A dazzling neon green light show illuminates the night sky in the latest large-scale art installation by Dutch designer Daan Roosegaarde, the Space Waste Lab Performance. Created as part of the Space Waste Lab, the performance uses real-time tracking information to visualize the space debris floating above our heads with bright green LEDs following the movement of the driving garbage. The series of live installations, launched on October 5 in the Dutch city of Almere, aims to raise awareness of the problem of space wastage and sustainable upcycling solutions.

Person looking at green lights in the dark sky above

According to Studio Roosegaarde, more than 29,000 space debris – around 8.1 million kilograms – are currently floating around the earth. Classified as objects more than 10 centimeters in size, garbage covers everything from broken rockets to chipped satellite pieces. The drifting scrap poses a threat to the current satellites and can disrupt digital communications, but there is no clear plan how to solve the growing problem. In response, the Dutch design studio Space Waste Lab, with the support of the European Space Agency (ESA), has launched to raise awareness and find ways to turn waste into sustainable products.

green laser lights in a dark sky

Crowd looking up at green laser lights in the cloudy sky

The Space Waste Lab Performance, which was launched earlier this month, marks the first phase of the Living Lab. Developed in compliance with stringent safety and aviation regulations, the large light show uses state-of-the-art software and camera technology to monitor portions of the drifting space debris in real time with powerful, neon green LEDs projecting at a distance of 125,000 to 136,000 miles.

two people looking up at green laser light in the cloudy sky

People in the room looking at research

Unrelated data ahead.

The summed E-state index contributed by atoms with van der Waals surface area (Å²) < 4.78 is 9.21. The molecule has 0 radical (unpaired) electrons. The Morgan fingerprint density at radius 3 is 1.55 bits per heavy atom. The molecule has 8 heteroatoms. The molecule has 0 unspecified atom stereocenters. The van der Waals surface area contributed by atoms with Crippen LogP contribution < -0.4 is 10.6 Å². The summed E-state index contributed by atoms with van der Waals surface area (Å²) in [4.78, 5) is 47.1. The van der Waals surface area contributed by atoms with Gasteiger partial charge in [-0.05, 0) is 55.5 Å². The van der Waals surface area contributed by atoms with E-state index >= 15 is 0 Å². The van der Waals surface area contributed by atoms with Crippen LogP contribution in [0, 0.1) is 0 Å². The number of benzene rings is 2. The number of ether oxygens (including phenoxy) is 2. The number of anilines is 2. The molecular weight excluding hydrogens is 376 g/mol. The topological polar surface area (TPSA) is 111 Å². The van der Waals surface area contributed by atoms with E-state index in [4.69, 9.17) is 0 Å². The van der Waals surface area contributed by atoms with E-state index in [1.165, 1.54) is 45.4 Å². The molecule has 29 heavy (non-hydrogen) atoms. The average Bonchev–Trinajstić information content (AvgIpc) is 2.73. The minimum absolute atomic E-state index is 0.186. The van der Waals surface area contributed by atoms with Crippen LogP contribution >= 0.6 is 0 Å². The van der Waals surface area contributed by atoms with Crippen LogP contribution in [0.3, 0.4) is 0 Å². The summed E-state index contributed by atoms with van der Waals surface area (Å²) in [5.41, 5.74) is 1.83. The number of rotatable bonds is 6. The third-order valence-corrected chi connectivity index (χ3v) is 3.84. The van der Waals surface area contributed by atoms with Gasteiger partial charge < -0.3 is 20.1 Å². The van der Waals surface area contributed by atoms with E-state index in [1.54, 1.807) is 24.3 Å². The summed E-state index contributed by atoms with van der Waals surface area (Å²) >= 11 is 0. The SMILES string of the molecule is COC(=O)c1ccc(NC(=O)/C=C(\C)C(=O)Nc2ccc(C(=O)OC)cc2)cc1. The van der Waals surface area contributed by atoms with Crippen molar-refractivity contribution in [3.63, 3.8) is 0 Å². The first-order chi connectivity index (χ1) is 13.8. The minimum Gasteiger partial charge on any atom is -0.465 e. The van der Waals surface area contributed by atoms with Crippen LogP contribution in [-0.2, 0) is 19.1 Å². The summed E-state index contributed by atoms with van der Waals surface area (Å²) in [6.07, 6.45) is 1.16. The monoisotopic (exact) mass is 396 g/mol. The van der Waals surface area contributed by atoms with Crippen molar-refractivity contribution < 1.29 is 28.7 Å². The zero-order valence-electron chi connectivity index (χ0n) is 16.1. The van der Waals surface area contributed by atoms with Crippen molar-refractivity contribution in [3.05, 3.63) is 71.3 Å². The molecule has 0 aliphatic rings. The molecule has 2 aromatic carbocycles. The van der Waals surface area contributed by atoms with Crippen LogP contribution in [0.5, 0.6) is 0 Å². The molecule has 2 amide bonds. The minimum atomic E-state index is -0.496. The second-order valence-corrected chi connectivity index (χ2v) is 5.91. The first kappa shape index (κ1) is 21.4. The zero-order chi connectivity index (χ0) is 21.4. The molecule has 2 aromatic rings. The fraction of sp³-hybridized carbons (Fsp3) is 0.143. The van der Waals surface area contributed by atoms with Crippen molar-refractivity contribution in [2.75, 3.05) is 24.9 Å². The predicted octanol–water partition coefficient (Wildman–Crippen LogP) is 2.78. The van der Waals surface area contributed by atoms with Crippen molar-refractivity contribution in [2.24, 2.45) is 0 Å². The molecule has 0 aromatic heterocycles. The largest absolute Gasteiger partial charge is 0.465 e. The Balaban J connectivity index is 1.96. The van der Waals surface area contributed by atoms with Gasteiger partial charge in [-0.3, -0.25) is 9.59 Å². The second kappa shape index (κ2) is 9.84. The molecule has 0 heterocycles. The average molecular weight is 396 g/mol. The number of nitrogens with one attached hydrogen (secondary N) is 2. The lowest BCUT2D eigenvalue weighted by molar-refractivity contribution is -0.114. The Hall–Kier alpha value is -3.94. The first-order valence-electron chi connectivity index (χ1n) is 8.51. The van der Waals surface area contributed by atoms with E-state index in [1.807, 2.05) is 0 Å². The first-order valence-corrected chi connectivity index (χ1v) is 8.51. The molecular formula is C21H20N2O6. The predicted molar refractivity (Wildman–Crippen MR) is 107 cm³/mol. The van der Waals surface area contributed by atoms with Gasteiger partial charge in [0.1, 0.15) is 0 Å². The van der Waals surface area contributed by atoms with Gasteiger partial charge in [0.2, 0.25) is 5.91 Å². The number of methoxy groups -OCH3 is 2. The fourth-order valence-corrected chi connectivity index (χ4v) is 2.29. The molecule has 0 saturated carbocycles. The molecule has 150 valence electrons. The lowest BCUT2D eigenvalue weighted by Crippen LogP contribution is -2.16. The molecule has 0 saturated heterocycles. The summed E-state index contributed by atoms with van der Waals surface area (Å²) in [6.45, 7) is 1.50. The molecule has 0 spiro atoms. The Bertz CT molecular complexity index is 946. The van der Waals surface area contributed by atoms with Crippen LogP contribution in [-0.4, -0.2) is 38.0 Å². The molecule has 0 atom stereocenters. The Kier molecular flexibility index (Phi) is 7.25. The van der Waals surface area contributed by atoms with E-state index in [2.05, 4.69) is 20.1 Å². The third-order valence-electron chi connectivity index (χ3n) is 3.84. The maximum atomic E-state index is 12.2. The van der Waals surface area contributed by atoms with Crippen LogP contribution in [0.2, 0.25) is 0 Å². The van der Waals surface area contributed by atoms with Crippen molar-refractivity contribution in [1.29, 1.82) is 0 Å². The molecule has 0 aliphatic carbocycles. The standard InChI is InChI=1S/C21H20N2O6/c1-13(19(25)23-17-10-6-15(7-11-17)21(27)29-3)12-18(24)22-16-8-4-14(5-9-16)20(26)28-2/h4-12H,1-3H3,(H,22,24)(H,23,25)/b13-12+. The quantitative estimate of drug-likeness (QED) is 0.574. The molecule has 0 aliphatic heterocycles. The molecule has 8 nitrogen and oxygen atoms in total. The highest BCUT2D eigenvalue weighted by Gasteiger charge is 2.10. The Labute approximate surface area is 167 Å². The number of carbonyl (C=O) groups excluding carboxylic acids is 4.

"I firmly believe in the collaboration between technologists and artists," said ESA Director Franco Ongaro about Space Waste Lab. "Not only do artists convey visions and feelings to the public, they also help us to discover aspects of our work that we often can not perceive, and this collaboration is all the more important when it comes to issues like space debris that will someday affect our futures and our lives We must speak in various ways not only to convey the dry technological aspects of technology, but also to convey the emotions that are in the struggle to preserve that environment for future generations arise. "

Person holding glass cubes

green lights reflecting from the city into sky

Related: Daan Roosegaarde unveils mind-expanding 295-foot SPACE installation in Eindhoven

Space Waste Lab will be open to the public until 19 January 2019 in the Almere art gallery and will be complemented by the exhibition "Space @ KAF" next door. The Space Waste Lab Performance will be shown during the nights of October 5th and 6th after sunset. 9 and 10 November; 7 and 8 December; and on January 18 and 19, 2019. The surrounding street and commercial lights are turned off at these times to enhance the experience. Phase 2 of the program will start after January 2019 and will explore ways to detect and upcycle space debris.

+ Studio Roosegaarde

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